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Town of Friendship Related Articles

Black Veterans Honored in Friendship

Transcribed by Crist Middaugh

Wellsville Daily Reporter, Tuesday, May 4, 1999

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Black Veterans Honored photo 1

Civil War veteran’s descendants, front from left, Eunice Barber, Luci Laventure, Ethelyn Gayton Sherfield, Naomi Solomon and Vayne Bliss show the bronze gave markers unveiled Sunday during ceremonies at the Friendship Church of God in Christ With them, standing in the back are Hank Brinkmann, Friendship Legion Post commander and Mark Voorheis, post historian.

By George Fillgrove

Daily Reporter

Friendship - Four black Allegany County Civil War veterans, some who once kept their military service a secret, were recognized Sunday during formal ceremonies at the Friendship Church of God in Christ.

The four individuals, George E. Bliss, Aaron DeMon Gayton, Winslow Latham, and William Hamilton, are part of a continuing Friendship American Legion Program to document and restore the graves of the community’s earliest veterans.

“We are here to give thangs for the Civil War service of these four African-American soldiers, that we discovered were buried here in Friendship, to increase the awareness of the contributions of African-Americans in all wars from the Revolution on, and to encourage others to research, document, locate and recognize hem in their own communities,” said Post Historian Mark Voorheis, adding that there are a substantial number of descendants from the four men who still live in the community and throughout Western New York.

The ceremony included the posting of the American Flag by the Friendship American Legion Post’s color guard and a dedication of the four men’s new bronze grave markers. Voorhies ordered markers through the post from the Department of Veterans Affairs.

“We’re here to let the world know that we remember them and we carry them in our hearts,” said Rev. James T. Roberts, himself a World War II Army Veteran of the Pacific Theater.

The four men representing all three U.S. Colored Troop regiments in New York - the 20th, the 26th, and the 31st regiments - are some of 200,000 blacks from across the nation who served their county during the Civil War.

Vayne Bliss, great-grandson of George Bliss, held his great-grandfather’s bronze marker and noted that he never knew about this part of his family’s history. Bliss never even knew where his ancestor was buried and he is not sure why the man’s accomplishments were never passed on.

Voorheis’ research, however, showed that Bliss joined up at Rikers Island, served garrison duty, and was later discharged in New Orleans, La. He died in 1911.

“You know a lot of things were passed down because they (family members) talked about it,” said Bliss, a Korean Conflict veteran of the U.S. Army. “But they never talked about this, or the service connection or the historical importance. This is something they should have been proud of.”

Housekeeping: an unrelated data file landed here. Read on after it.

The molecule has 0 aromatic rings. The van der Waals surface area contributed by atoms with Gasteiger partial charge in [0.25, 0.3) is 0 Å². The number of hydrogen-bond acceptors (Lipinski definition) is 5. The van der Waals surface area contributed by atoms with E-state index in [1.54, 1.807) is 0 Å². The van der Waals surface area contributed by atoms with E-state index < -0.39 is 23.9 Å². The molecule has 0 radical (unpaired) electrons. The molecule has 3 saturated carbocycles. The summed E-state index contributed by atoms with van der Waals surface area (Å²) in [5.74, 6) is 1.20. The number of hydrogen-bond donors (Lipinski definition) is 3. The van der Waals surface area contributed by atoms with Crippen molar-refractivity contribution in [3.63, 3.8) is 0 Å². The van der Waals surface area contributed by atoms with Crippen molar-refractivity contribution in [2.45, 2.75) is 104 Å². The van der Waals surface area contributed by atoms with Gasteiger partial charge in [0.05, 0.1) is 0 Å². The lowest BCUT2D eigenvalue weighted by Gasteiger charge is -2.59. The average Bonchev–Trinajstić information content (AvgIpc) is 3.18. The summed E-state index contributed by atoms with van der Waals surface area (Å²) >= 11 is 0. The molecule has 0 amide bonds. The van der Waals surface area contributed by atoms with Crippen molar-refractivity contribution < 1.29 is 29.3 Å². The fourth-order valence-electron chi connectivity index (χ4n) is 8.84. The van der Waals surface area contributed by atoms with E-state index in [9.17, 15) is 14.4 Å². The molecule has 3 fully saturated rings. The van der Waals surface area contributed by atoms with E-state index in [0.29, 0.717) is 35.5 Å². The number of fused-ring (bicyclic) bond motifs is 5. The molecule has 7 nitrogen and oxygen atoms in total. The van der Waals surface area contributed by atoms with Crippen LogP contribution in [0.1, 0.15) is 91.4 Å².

Eunice Barber, William Hamilton’s great-great granddaughter, said she though her ancestor may have hidden his military service, along with much of his other past, because he was ashamed of being a slave. But Sunday’s ceremony helped shed light on how Hamilton came into the money to purchase more than 100 acres of land near Clarksville. Barber suspects the money came from her ancestor’s separation pay.

Hamilton escaped as a slave at the age of 12 and made his way north. He served with the 31st Regiment, attaining the rank of corporal, and survived the Seige of Petersburg. After the war, he came home, married, farmed his land and later became what is believed to be the country’s first black independent oil producer.

Later during the service Sunday, Barber read the 121st Psalm out of the Bible and then told those in attendance, “Today we celebrate these black soldiers who were Civil War veterans. It is good to know these men are remembered after all these years.”

According to Voorheis, the four men were tied to an often forgotten part of local history that included a settlement of black families on what is now Wetherby Hill in the Town of Wirt. As early as 1820 there were records indicating that 17 slaves and 12 free men lived in the community. By 1850, census reports who’d that many of the black residents were landowners, voters and able to read and write.

Even though blacks fought in every American conflict from the Revolutionary War on, the Civil War marked the first use of segregated black units such as the 54th Massachusetts. By 1864, there were 135 infantry, six calvary, 12 heavy artillery, 10 light artillery, 39 engineering regiments and 410 other units.

Sunday’s services included a number of other Legionnaires, man of them fellow blacks, who traveled from Buffalo to particpate.

“This is a historical moment for all of us,” said Robert Ingram, the commander of the Bennett-Wells Post 1780 of Buffalo. “I will carry this back to my post about how these men were honored. Its one of the greatest things I can think of. I hope and I pray that we can always do this. It is a moment of celebration.”

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